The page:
24. M. A. P. Pérez, P. Moreira-Turcq, H. Gallard, T. Allard, and M. F. Benedetti, “Dissolved organic matter dynamic in the Amazon basin: sorption by mineral surfaces,” Chemical Geology, vol. 286, no. 3-4, pp. 158–168, 2011. View at: Publisher Site | Google Scholar
  25. K. Tsuda, H. Mori, D. Asakawa et al., “Characterization and grouping of aquatic fulvic acids isolated from clear-water rivers and lakes in Japan,” Water Research, vol. 44, no. 13, pp. 3837–3846, 2010. View at: Publisher Site | Google Scholar
  26. M. Giovanela, J. S. Crespo, M. Antunes et al., “Chemical and spectroscopic characterization of humic acids extracted from the bottom sediments of a Brazilian subtropical microbasin,” Journal of Molecular Structure, vol. 981, no. 1–3, pp. 111–119, 2010. View at: Publisher Site | Google Scholar
  27. J. M. De la Rosa, J. A. González-Pérez, R. González-Vázquez et al., “Use of pyrolysis/GC-MS combined with thermal analysis to monitor C and N changes in soil organic matter from a Mediterranean fire affected forest,” Catena, vol. 74, pp. 296–303, 2008. View at: Google Scholar
  28. J. M. De la Rosa, J. A. González-Pérez, F. J. González-Vila, H. Knicker, and M. F. Araújo, “Molecular composition of sedimentary humic acids from South West Iberian Peninsula: a multi-proxy approach,” Organic Geochemistry, vol. 42, no. 7, pp. 791–802, 2011. View at: Publisher Site | Google Scholar
  29. O. Polvillo, J. A. González-Pérez, T. Boski, and F. J. González-Vila, “Structural features of humic acids from a sedimentary sequence in the Guadiana estuary (Portugal-Spain border),” Organic Geochemistry, vol. 40, no. 1, pp. 20–28, 2009. View at: Publisher Site | Google Scholar
  30. N. Calace, N. Cardellicchio, B. M. Petronio, M. Pietrantonio, and M. Pietroletti, “Sedimentary humic substances in the northern Adriatic sea (Mediterranean sea),” Marine Environmental Research, vol. 61, no. 1, pp. 40–58, 2006. View at: Publisher Site | Google Scholar
  31. M. A. Browne, P. Crump, S. J. Niven et al., “Accumulation of microplastic on shorelines woldwide: sources and sinks,” Environmental Science and Technology, vol. 45, no. 21, pp. 9175–9179, 2011. View at: Publisher Site | Google Scholar
  32. L.-Y. Liu, J.-Z. Wang, J.-W. Qiu, Y. Liang, and E. Y. Zeng, “Persistent organic pollutants in coastal sediment off South China in relation to the importance of anthropogenic inputs,” Environmental Toxicology and Chemistry, vol. 31, no. 6, pp. 1194–1201, 2012. View at: Publisher Site | Google Scholar
  33. F. K. Achard, “Chemische untersuchung des torfs,” Crell's Annales de Chimie, vol. 2, pp. 391–403, 1786. View at: Google Scholar
  34. J. Xu, J. Wu, and Y. He, Eds., Functions of Natural Organic Matter in Changing Environment, Zhejiang University Press, Spinger, China, 2012.
  35. C.-L. Tong, W.-J. Zhang, H.-Q. Wang, G.-Y. Tang, G.-R. Yang, and J.-S. Wu, “Relationship between organic carbon and water content in four type wetland sediments in Sanjiang plain,” Environmental Science, vol. 26, no. 6, pp. 38–42, 2005 (Chinese). View at: Google Scholar
  36. G.-J. Li, Y.-Z. Lü, and B.-G. Li, “Effects of different managements on soil humic acid structural features in chestnut soil on typical leymus chinensis steppe, Inner Mongolia, China,” Spectroscopy and Spectral Analysis, vol. 29, no. 6, pp. 1508–1511, 2009 (Chinese). View at: Publisher Site | Google Scholar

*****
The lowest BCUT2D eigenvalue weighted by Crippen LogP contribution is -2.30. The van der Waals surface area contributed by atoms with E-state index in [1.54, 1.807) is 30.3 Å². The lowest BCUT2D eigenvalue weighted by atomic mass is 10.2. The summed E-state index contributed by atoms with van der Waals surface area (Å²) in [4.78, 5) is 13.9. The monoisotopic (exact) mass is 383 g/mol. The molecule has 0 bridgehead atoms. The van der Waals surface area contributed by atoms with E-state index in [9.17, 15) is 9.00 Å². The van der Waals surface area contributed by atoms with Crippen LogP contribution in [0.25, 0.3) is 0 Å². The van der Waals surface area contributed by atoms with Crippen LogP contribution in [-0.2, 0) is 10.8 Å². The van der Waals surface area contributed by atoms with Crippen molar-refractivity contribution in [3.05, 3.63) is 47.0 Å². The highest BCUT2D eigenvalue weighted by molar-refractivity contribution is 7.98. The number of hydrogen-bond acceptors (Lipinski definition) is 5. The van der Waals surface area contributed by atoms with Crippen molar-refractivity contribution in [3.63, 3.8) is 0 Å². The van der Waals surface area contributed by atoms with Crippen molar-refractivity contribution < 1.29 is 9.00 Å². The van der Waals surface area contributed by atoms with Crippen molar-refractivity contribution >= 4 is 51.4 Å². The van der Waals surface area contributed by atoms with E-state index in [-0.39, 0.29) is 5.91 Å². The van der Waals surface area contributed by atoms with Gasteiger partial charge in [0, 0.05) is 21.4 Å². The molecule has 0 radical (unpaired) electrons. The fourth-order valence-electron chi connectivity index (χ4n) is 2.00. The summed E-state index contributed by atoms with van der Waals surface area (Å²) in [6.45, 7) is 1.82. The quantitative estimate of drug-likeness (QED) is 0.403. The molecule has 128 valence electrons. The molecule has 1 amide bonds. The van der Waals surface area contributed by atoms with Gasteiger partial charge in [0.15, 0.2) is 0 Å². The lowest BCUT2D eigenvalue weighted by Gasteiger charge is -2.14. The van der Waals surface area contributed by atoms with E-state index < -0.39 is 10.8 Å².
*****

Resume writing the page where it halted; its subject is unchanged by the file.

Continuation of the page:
37. S. R. Zhang, J. Wen, T. Li et al., “Soil carbon fractions of restored lands in Liusha River Valley, Sichuan,” Ecological Engineering, vol. 40, pp. 27–36, 2012. View at: Publisher Site | Google Scholar
  38. W. M. Chen, X. F. Huang, and W. P. Zhou, Lake Ecosystem Observation Method, China Environmental Science Press, 2005.
  39. A. Kappler, R. Ji, B. Schink, and A. Brune, “Dynamics in composition and size-class distribution of humic substances in profundal sediments of lake constance,” Organic Geochemistry, vol. 32, no. 1, pp. 3–10, 2001. View at: Publisher Site | Google Scholar
  40. M. B. Da Cunha-Santino and I. B. Júnior, “Humic substance mineralization in a tropical oxbow lake (São Paulo, Brazil),” Hydrobiologia, vol. 468, pp. 33–43, 2002. View at: Publisher Site | Google Scholar
  41. S. W. Chang Chien, C. Y. Chen, J. H. Chang, S. H. Chen, M. C. Wang, and M. R. Mannepalli, “Sorption of toluene by humic acids derived from lake sediment and mountain soil at different pH,” Journal of Hazardous Materials, vol. 177, no. 1–3, pp. 1068–1076, 2010. View at: Publisher Site | Google Scholar
  42. C. Wang, J. Qian, Z.-Y. Guo, L. Zhao, and X.-C. Li, “Vertical distributions of phosphorus fractions in sediments of three typical shallow urban lakes in P.R. China,” Polish Journal of Environmental Studies, vol. 17, no. 1, pp. 155–162, 2008. View at: Google Scholar
  43. S. R. Wang, L. X. Jiao, X. C. Jin, and D. L. Niu, “Characteristics of organic nitrogen fractions in sediments of the shallow lakes in the middle and lower reaches of the Yangtze River area in China,” Water and Environment Journal, vol. 26, pp. 473–481, 2012. View at: Publisher Site | Google Scholar
  44. J. K. Whalen, P. J. Bottomley, and D. D. Myrold, “Carbon and nitrogen mineralization from light- and heavy-fraction additions to soil,” Soil Biology and Biochemistry, vol. 32, no. 10, pp. 1345–1352, 2000. View at: Publisher Site | Google Scholar
  45. B. C. Liang, B. G. McConkey, J. Schoenau et al., “Effect of tillage and crop rotations on the light fraction organic carbon and carbon mineralization in Chernozemic soils of Saskatchewan,” Canadian Journal of Soil Science, vol. 83, no. 1, pp. 65–72, 2003. View at: Google Scholar